What is the role of HR in the workplace and what are the duties and responsibilities of human resources managers? Businesses across the country often receive floods of questions.
Most are related to genuine HR queries, but others are simply questioning their existence.
Determining exactly what it is that your human resources department should and shouldn’t be responsible for is a vital step—not only in justifying its existence—but encouraging smooth operation.
The role of HR departments
What does HR do? Human resources describes the people who work for a business, but it also covers the department that’s responsible for managing resources involving staff members.
You may associate it with much larger firms, as many smaller businesses often do, but in the modern era, it’s possible for SMEs to have a department. Or they can rely on 24-hour HR consultancy services.
With employment tribunals continually on the rise, massive shifts in employment law on the horizon, and naming and shaming for non-compliant firms now the new norm, it’s more vital than ever to have the support of a human resources expert, if not a whole team.
What are the duties of HR departments? Breaking it down to its most simple form (there’s a more detailed look further below), the main responsibilities are:
- Employee training.
- Pay and compensation.
- Employee benefits.
- Employee relationships.
- responsibilities and compliance.
There are many human resources responsibilities, and most of them should fit into one of the above categories. But what do each of them entail, and who should be responsible for them?
HR responsibilities and duties in a company
Depending on your organisation’s capacity, you may choose to assign each responsibility to an individual within your team.
Returning to that question we regularly receive, “What is HR responsible for?” Let’s take a closer look at what each area involves:
- Recruitment: Manages recruiting and screening staff, conducting interviews, and developing staff handbooks and policies and procedures relating to new hires.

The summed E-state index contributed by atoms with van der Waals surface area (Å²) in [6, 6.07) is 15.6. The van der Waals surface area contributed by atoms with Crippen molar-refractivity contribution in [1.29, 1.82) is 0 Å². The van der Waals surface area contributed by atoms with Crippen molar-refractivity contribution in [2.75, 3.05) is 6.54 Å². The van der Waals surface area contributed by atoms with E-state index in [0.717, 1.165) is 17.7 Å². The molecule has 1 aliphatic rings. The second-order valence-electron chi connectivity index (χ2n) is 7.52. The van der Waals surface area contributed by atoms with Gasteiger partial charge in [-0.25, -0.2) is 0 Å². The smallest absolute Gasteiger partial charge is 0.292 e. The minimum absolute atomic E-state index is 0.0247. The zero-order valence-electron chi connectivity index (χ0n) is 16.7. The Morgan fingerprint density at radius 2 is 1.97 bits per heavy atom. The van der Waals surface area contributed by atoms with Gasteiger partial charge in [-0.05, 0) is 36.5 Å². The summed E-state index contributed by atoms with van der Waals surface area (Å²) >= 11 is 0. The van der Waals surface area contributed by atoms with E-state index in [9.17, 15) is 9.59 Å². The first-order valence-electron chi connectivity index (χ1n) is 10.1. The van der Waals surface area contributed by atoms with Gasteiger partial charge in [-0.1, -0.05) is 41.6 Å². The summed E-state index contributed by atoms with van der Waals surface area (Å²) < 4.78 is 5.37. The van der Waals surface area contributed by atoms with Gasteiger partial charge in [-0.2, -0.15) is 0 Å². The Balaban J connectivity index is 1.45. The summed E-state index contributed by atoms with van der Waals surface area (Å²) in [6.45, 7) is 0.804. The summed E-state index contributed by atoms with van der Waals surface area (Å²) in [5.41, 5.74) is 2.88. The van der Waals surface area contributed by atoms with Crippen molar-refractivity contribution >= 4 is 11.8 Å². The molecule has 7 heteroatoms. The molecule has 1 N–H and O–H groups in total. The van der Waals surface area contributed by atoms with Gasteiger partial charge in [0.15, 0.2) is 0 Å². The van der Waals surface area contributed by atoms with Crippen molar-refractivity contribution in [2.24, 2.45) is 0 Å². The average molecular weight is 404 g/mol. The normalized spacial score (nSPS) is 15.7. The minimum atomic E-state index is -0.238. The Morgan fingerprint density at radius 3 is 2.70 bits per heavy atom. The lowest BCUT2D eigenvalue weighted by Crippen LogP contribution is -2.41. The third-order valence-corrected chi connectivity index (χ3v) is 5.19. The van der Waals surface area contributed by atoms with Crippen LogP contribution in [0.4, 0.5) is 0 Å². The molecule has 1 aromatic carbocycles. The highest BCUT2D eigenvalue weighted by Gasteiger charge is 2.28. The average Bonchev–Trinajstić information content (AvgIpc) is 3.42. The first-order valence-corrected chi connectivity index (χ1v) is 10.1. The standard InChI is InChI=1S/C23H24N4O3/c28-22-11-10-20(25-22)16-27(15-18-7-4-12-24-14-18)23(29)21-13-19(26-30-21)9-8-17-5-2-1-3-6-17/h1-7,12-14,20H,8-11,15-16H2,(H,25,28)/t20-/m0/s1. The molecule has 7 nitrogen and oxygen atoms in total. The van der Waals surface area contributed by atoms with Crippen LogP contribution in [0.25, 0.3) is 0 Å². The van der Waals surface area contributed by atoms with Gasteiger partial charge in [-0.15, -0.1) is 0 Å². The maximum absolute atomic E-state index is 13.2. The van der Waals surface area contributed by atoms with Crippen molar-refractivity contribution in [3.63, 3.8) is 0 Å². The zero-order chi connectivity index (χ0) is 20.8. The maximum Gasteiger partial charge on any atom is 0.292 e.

- Employee training: Responsible for creating training programs as well as conducting them, determining the training needs of employees in different departments and managing training budgets.
- Pay and compensation: Handles working with payroll to ensure employees get paid on time and correctly. Other responsibilities include pensions, bonuses and compensation.
- Employee benefits: Responsible for managing all employee benefits, including insurance, fitness, care, disability, and wellness programs. May also be responsible for tracking employee absences and benefit eligibility.
- Employee relationships: Manages the relationship between employees (such as with staff and management). This includes minor disputes as well as communication between the organisation and trade unions.
- Legal responsibilities and compliance: Responsible for ensuring the company remains compliant with current employment law, as well as communicating any changes to the relevant departments and handling internal legal matters, including investigations into harassment, discrimination or gross misconduct.
So, those are the various HR roles and responsibilities, but what if your HR team has grown too large, or is taking on too much responsibility? If your team is struggling, it may be time to appoint a manager.
What are the duties and responsibilities of HR managers?
While different in every organisation, one of the key roles of the HR manager is to manage, create, implement and supervise policies, procedures and contracts.
It’s also their job to ensure the smooth operation of the HR team and functionality as a whole.
The list of responsibilities for an HR manager can be vast, so here are just a few of the regular tasks they carry out:
- Develop policies and procedures.
- Provide advice on key employment law updates and benefit entitlement.
- Manage and oversee any disputes, disciplinaries, grievances, absences, retirements and redundancies.
- Support the recruitment process.
- Ensure the organisation's HR strategy and business goals align.
How to improve my HR department
We’ve put together some of the steps that you can take to improve your HR.
1. Put the “human” back in human resources
Don’t think of HR as a box-ticking exercise. We understand, that ticking boxes is fun. Sometimes, you have to get that little shot of dopamine in your day. But, if that’s all you are doing, you’re doing HR wrong.
HR is fundamentally about people. Despite this, the HR department in most businesses keeps its distance from the rest of the workforce. To function effectively, HR should engage with your staff at their level. A great, if slightly unconventional, way of doing this is to have HR sit with another department for the day. Have them perform a role different to their own. The effect of this is twofold: